By: Matthew Hill
24th January 2008
The firm had up to R1-billion that it could use for acquisitive growth, he said.
"There are a couple of things that we are investigating literally as we speak," stated Thomson.
"If we go through satisfactory due diligences then we could very well see something happen this financial year," added he, speaking in an interview, after the group's annual general meeting in Sandton.
Thomson highlighted one sector that Barloworld was looking to target was logistics, which he said was growing rapidly, in Southern Africa, as well as other areas globally.
Primarily, these regions included the Asia Pacific, the Middle East, and Europe.
Transformation on trackMeanwhile, the company's implementation of its much-awaited black economic-empowerment deal was on schedule to be wrapped up in the first half of 2008, chairperson Dumisa Ntsebeza told shareholders.
"The transaction will be broad based involving a number of parties, including employees, community and social investment partners, strategic, black equity partners, and black nonexecutive directors," he added.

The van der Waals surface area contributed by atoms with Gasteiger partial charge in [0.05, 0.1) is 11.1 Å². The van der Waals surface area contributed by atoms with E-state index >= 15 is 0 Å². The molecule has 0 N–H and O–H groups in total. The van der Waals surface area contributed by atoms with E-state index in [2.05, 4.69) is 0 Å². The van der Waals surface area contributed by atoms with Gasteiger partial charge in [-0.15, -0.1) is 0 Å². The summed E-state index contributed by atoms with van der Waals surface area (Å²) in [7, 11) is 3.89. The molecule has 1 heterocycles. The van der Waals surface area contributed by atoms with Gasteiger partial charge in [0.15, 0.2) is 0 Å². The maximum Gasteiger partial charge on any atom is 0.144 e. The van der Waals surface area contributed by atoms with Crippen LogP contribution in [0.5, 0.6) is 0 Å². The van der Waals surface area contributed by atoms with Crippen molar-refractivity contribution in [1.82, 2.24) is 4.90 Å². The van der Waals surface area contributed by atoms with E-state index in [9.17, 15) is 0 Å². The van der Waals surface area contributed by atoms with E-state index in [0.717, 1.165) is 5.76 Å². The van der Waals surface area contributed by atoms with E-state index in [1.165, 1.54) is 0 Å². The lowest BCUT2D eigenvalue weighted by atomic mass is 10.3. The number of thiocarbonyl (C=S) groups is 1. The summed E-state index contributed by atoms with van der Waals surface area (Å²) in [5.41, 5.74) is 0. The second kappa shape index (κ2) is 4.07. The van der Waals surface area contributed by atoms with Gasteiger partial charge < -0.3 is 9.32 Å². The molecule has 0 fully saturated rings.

The firm came under fire from outspoken black businessmen last year, after it appointed Trevor Munday as deputy chairperson, calling the appointment "racist, condescending and patronising".
Munday has since resigned from the Barloworld board.
Equipment growth strongBarloworld, which is the second-biggest distributor out of Caterpillar's 196 dealers globally, said that its equipment division in southern Africa continued to benefit from buoyant mining and construction activity.
"The equipment division in Southern African territories continues to experience strong growth in the mining and construction sectors," Ntsebeza stated.
"As global demand has resulted in extended lead times, we are working proactively with Caterpillar to meet customer expectations and delivery dates."
"The order book remains strong and we expect good performance to continue for this financial year," he added.
Local interest rates biteIts South African automotive division, however, had taken strain from the introduction of the National Credit Act (NCA) last year, as well as rising debt levels.
"Passenger vehicle sales in Southern Africa remain under pressure, in response to the cumulative impact of high consumer debt, interest rate increases and the NCA," Ntsebeza said.
"We expect these tough conditions to continue in the months ahead."
Edited by: Mariaan Webb